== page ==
Retiring Arizona Prison Watch...

This site was originally started in July 2009 as an independent endeavor to monitor conditions in Arizona's criminal justice system, as well as offer some critical analysis of the prison industrial complex from a prison abolitionist/anarchist's perspective. It was begun in the aftermath of the death of Marcia Powell, a 48 year old AZ state prisoner who was left in an outdoor cage in the desert sun for over four hours while on a 10-minute suicide watch. That was at ASPC-Perryville, in Goodyear, AZ, in May 2009.

Marcia, a seriously mentally ill woman with a meth habit sentenced to the minimum mandatory 27 months in prison for prostitution was already deemed by society as disposable. She was therefore easily ignored by numerous prison officers as she pleaded for water and relief from the sun for four hours. She was ultimately found collapsed in her own feces, with second degree burns on her body, her organs failing, and her body exceeding the 108 degrees the thermometer would record. 16 officers and staff were disciplined for her death, but no one was ever prosecuted for her homicide. Her story is here.

Marcia's death and this blog compelled me to work for the next 5 1/2 years to document and challenge the prison industrial complex in AZ, most specifically as manifested in the Arizona Department of Corrections. I corresponded with over 1,000 prisoners in that time, as well as many of their loved ones, offering all what resources I could find for fighting the AZ DOC themselves - most regarding their health or matters of personal safety.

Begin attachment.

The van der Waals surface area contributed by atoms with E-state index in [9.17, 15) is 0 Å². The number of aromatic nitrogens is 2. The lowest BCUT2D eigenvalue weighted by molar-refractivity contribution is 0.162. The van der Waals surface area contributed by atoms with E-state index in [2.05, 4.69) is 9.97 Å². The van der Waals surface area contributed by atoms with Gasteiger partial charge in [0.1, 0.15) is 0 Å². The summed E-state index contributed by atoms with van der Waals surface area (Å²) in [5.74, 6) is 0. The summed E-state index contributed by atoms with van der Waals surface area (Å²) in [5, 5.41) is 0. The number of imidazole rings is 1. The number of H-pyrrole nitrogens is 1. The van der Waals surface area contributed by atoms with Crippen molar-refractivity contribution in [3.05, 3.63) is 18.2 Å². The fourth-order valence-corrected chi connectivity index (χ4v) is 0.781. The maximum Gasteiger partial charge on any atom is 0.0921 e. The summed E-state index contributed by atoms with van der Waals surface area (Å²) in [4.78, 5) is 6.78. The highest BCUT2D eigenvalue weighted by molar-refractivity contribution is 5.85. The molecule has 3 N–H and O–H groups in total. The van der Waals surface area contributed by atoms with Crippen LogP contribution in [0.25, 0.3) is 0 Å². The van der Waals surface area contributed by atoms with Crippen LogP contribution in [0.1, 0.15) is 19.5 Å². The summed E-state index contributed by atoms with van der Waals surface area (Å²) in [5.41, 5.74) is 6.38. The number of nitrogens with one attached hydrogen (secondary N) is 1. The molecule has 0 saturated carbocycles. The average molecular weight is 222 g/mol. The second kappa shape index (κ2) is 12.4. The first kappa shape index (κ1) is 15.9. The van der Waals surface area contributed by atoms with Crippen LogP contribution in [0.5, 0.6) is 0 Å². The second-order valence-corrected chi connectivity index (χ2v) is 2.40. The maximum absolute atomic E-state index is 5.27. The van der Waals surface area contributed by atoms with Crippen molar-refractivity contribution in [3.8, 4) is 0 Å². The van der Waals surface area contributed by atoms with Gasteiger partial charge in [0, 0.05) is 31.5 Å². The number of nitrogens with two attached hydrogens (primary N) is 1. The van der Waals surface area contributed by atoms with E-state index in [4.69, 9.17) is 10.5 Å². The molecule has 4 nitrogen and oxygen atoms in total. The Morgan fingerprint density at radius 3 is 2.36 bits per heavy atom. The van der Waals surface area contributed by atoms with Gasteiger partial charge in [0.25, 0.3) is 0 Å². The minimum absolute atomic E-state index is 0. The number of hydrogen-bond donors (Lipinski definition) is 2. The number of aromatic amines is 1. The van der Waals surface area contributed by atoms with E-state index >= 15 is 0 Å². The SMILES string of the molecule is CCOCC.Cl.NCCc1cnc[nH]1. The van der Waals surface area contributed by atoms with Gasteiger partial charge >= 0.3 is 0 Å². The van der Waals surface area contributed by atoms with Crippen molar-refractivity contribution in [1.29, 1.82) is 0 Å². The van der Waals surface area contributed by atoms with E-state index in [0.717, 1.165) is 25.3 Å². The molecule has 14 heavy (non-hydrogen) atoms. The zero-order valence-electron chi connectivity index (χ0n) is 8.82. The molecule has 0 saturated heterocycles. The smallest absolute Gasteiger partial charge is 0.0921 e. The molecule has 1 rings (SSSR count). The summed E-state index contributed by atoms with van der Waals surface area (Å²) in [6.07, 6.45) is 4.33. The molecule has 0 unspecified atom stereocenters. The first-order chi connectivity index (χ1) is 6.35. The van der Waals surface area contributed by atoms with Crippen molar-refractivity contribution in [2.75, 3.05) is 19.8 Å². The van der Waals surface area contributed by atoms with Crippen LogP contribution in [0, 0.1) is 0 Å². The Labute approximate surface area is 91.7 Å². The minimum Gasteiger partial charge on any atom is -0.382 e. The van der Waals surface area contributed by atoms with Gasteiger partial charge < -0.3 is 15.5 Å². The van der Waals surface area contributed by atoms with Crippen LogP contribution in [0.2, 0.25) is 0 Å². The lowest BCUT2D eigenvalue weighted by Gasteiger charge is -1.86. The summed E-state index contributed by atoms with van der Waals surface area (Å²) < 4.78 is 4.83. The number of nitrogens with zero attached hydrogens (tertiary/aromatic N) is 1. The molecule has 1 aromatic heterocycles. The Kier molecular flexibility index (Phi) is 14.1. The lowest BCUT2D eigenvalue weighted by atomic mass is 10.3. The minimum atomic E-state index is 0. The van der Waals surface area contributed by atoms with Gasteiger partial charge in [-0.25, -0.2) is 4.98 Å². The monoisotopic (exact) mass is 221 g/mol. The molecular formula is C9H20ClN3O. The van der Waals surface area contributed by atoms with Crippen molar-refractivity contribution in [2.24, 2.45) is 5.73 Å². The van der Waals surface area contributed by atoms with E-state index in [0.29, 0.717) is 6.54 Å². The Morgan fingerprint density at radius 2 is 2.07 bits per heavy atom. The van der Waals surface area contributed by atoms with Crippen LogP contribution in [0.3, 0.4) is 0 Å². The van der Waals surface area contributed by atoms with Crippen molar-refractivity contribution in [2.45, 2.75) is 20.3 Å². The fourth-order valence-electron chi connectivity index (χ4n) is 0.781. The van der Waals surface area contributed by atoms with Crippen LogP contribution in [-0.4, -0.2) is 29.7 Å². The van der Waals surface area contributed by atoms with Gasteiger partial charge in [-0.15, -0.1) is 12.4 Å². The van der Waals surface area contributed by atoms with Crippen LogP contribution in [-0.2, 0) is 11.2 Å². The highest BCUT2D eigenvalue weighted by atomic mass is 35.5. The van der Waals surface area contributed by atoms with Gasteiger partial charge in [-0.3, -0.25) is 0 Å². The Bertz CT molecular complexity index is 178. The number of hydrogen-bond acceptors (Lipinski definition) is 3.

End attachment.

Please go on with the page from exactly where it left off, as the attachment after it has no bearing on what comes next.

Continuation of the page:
I also began to work with the survivors of prison violence, as I often heard from the loved ones of the dead, and learned their stories. During that time I memorialized the Ghosts of Jan Brewer - state prisoners under her regime who were lost to neglect, suicide or violence - across the city's sidewalks in large chalk murals. Some of that art is here.

In November 2014 I left Phoenix abruptly to care for my family. By early 2015 I was no longer keeping up this blog site, save occasional posts about a young prisoner in solitary confinement in Arpaio's jail, Jessie B.

I'm deeply grateful to the prisoners who educated, confided in, and encouraged me throughout the years I did this work. My life has been made all the more rich and meaningful by their engagement.

I've linked to some posts about advocating for state prisoner health and safety to the right, as well as other resources for families and friends. If you are in need of additional assistance fighting the prison industrial complex in Arizona - or if you care to offer some aid to the cause - please contact the Phoenix Anarchist Black Cross at PO Box 7241 / Tempe, AZ 85281.

until all are free -

MARGARET J PLEWS (June 1, 2015)


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Monday, May 31, 2010

CCA Diamondback closure devastates Watonga community...

The following commentary and op-ed were forwarded to us by Frank Smith of Private Corrections Working Group. Awesome guy - he's been in this fight for awhile...

I hope Diamondback doesn't re-open; not as a prison, anyway. I hope instead some brilliant, creative young people there share and articulate a better vision and dream - something better than a prison - that the town is willing to invest in for them. There are so many possible futures out there to explore.